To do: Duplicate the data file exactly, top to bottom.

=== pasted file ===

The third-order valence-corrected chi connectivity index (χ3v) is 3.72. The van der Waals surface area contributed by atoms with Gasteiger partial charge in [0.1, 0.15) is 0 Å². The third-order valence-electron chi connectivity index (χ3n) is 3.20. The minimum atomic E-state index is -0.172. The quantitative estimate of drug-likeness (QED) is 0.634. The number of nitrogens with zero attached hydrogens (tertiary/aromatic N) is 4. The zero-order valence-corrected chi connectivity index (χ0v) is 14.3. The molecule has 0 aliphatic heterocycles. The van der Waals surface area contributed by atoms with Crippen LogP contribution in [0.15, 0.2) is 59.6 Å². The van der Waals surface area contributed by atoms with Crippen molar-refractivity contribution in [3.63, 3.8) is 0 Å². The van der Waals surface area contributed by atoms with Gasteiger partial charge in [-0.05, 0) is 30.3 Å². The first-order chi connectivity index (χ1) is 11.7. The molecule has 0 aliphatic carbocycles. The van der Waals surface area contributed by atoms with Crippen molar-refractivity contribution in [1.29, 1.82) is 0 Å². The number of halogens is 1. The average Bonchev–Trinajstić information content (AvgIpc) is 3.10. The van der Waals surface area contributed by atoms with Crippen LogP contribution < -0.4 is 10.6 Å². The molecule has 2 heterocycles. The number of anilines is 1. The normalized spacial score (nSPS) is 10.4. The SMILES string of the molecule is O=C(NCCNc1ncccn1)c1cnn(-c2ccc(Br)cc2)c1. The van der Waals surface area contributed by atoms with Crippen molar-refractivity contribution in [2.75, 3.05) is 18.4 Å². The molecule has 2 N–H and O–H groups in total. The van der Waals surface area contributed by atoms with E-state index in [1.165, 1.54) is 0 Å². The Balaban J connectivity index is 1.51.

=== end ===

The third-order valence-corrected chi connectivity index (χ3v) is 3.72. The van der Waals surface area contributed by atoms with Gasteiger partial charge in [0.1, 0.15) is 0 Å². The third-order valence-electron chi connectivity index (χ3n) is 3.20. The minimum atomic E-state index is -0.172. The quantitative estimate of drug-likeness (QED) is 0.634. The number of nitrogens with zero attached hydrogens (tertiary/aromatic N) is 4. The zero-order valence-corrected chi connectivity index (χ0v) is 14.3. The molecule has 0 aliphatic heterocycles. The van der Waals surface area contributed by atoms with Crippen LogP contribution in [0.15, 0.2) is 59.6 Å². The van der Waals surface area contributed by atoms with Crippen molar-refractivity contribution in [3.63, 3.8) is 0 Å². The van der Waals surface area contributed by atoms with Gasteiger partial charge in [-0.05, 0) is 30.3 Å². The first-order chi connectivity index (χ1) is 11.7. The molecule has 0 aliphatic carbocycles. The van der Waals surface area contributed by atoms with Crippen molar-refractivity contribution in [1.29, 1.82) is 0 Å². The number of halogens is 1. The average Bonchev–Trinajstić information content (AvgIpc) is 3.10. The van der Waals surface area contributed by atoms with Crippen LogP contribution < -0.4 is 10.6 Å². The molecule has 2 heterocycles. The number of anilines is 1. The normalized spacial score (nSPS) is 10.4. The SMILES string of the molecule is O=C(NCCNc1ncccn1)c1cnn(-c2ccc(Br)cc2)c1. The van der Waals surface area contributed by atoms with Crippen molar-refractivity contribution in [2.75, 3.05) is 18.4 Å². The molecule has 2 N–H and O–H groups in total. The van der Waals surface area contributed by atoms with E-state index in [1.165, 1.54) is 0 Å². The Balaban J connectivity index is 1.51.